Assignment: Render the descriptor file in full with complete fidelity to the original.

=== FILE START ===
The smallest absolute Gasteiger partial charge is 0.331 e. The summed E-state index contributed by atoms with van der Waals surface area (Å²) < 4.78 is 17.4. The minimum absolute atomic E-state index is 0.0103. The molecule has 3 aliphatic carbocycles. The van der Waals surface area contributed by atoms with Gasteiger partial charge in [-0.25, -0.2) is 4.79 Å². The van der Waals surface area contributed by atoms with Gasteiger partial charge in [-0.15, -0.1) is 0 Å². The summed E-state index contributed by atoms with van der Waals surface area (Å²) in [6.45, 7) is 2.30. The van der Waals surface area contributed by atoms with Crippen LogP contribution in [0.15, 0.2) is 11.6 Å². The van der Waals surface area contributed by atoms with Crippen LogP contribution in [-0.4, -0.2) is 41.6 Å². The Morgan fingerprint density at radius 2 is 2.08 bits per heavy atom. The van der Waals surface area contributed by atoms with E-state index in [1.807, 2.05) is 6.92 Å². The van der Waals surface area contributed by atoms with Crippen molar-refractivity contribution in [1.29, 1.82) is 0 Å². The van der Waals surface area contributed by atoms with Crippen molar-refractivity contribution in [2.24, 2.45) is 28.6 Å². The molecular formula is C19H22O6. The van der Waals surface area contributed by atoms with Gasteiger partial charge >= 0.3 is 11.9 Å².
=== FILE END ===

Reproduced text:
The smallest absolute Gasteiger partial charge is 0.331 e. The summed E-state index contributed by atoms with van der Waals surface area (Å²) < 4.78 is 17.4. The minimum absolute atomic E-state index is 0.0103. The molecule has 3 aliphatic carbocycles. The van der Waals surface area contributed by atoms with Gasteiger partial charge in [-0.25, -0.2) is 4.79 Å². The van der Waals surface area contributed by atoms with Gasteiger partial charge in [-0.15, -0.1) is 0 Å². The summed E-state index contributed by atoms with van der Waals surface area (Å²) in [6.45, 7) is 2.30. The van der Waals surface area contributed by atoms with Crippen LogP contribution in [0.15, 0.2) is 11.6 Å². The van der Waals surface area contributed by atoms with Crippen LogP contribution in [-0.4, -0.2) is 41.6 Å². The Morgan fingerprint density at radius 2 is 2.08 bits per heavy atom. The van der Waals surface area contributed by atoms with E-state index in [1.807, 2.05) is 6.92 Å². The van der Waals surface area contributed by atoms with Crippen molar-refractivity contribution in [1.29, 1.82) is 0 Å². The van der Waals surface area contributed by atoms with Crippen molar-refractivity contribution in [2.24, 2.45) is 28.6 Å². The molecular formula is C19H22O6. The van der Waals surface area contributed by atoms with Gasteiger partial charge >= 0.3 is 11.9 Å².